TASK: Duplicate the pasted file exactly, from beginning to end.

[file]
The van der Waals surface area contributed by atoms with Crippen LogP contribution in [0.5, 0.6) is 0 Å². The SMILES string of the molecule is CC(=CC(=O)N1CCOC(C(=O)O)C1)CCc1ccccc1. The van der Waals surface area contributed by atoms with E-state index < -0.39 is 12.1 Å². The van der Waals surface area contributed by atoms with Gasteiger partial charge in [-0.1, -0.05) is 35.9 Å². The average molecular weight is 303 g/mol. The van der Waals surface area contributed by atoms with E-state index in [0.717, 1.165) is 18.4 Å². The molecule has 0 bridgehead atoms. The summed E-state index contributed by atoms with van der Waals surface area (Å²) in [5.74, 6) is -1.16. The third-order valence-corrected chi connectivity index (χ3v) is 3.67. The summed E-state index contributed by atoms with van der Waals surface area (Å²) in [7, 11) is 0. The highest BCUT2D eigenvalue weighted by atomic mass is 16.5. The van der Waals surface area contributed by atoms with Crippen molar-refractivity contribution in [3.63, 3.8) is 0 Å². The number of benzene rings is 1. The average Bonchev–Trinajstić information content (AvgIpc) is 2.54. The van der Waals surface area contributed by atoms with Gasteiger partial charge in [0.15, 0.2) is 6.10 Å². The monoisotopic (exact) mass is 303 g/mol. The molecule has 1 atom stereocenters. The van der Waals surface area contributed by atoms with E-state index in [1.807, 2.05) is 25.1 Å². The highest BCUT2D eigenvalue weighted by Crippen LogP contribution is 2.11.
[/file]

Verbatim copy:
The van der Waals surface area contributed by atoms with Crippen LogP contribution in [0.5, 0.6) is 0 Å². The SMILES string of the molecule is CC(=CC(=O)N1CCOC(C(=O)O)C1)CCc1ccccc1. The van der Waals surface area contributed by atoms with E-state index < -0.39 is 12.1 Å². The van der Waals surface area contributed by atoms with Gasteiger partial charge in [-0.1, -0.05) is 35.9 Å². The average molecular weight is 303 g/mol. The van der Waals surface area contributed by atoms with E-state index in [0.717, 1.165) is 18.4 Å². The molecule has 0 bridgehead atoms. The summed E-state index contributed by atoms with van der Waals surface area (Å²) in [5.74, 6) is -1.16. The third-order valence-corrected chi connectivity index (χ3v) is 3.67. The summed E-state index contributed by atoms with van der Waals surface area (Å²) in [7, 11) is 0. The highest BCUT2D eigenvalue weighted by atomic mass is 16.5. The van der Waals surface area contributed by atoms with Crippen molar-refractivity contribution in [3.63, 3.8) is 0 Å². The number of benzene rings is 1. The average Bonchev–Trinajstić information content (AvgIpc) is 2.54. The van der Waals surface area contributed by atoms with Gasteiger partial charge in [0.15, 0.2) is 6.10 Å². The monoisotopic (exact) mass is 303 g/mol. The molecule has 1 atom stereocenters. The van der Waals surface area contributed by atoms with E-state index in [1.807, 2.05) is 25.1 Å². The highest BCUT2D eigenvalue weighted by Crippen LogP contribution is 2.11.